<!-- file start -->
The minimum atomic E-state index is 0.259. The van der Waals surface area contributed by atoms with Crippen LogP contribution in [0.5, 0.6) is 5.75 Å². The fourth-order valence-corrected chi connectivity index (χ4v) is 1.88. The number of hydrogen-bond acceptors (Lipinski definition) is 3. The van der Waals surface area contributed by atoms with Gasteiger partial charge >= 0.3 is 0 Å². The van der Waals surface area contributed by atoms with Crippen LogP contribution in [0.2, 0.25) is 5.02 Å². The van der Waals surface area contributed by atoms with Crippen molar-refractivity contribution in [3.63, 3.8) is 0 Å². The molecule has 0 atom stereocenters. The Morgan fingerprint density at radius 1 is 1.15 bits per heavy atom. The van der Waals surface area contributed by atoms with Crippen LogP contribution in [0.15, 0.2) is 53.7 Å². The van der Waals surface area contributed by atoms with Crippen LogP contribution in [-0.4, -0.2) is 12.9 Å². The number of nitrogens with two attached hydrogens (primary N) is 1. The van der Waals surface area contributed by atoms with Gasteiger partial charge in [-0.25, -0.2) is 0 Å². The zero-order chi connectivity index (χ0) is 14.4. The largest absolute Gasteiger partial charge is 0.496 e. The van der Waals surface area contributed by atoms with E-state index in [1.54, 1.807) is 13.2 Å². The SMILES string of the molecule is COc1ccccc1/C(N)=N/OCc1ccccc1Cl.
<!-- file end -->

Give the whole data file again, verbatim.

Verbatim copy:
The minimum atomic E-state index is 0.259. The van der Waals surface area contributed by atoms with Crippen LogP contribution in [0.5, 0.6) is 5.75 Å². The fourth-order valence-corrected chi connectivity index (χ4v) is 1.88. The number of hydrogen-bond acceptors (Lipinski definition) is 3. The van der Waals surface area contributed by atoms with Gasteiger partial charge >= 0.3 is 0 Å². The van der Waals surface area contributed by atoms with Crippen LogP contribution in [0.2, 0.25) is 5.02 Å². The van der Waals surface area contributed by atoms with Crippen molar-refractivity contribution in [3.63, 3.8) is 0 Å². The molecule has 0 atom stereocenters. The Morgan fingerprint density at radius 1 is 1.15 bits per heavy atom. The van der Waals surface area contributed by atoms with Crippen LogP contribution in [0.15, 0.2) is 53.7 Å². The van der Waals surface area contributed by atoms with Crippen LogP contribution in [-0.4, -0.2) is 12.9 Å². The number of nitrogens with two attached hydrogens (primary N) is 1. The van der Waals surface area contributed by atoms with Gasteiger partial charge in [-0.25, -0.2) is 0 Å². The zero-order chi connectivity index (χ0) is 14.4. The largest absolute Gasteiger partial charge is 0.496 e. The van der Waals surface area contributed by atoms with E-state index in [1.54, 1.807) is 13.2 Å². The SMILES string of the molecule is COc1ccccc1/C(N)=N/OCc1ccccc1Cl.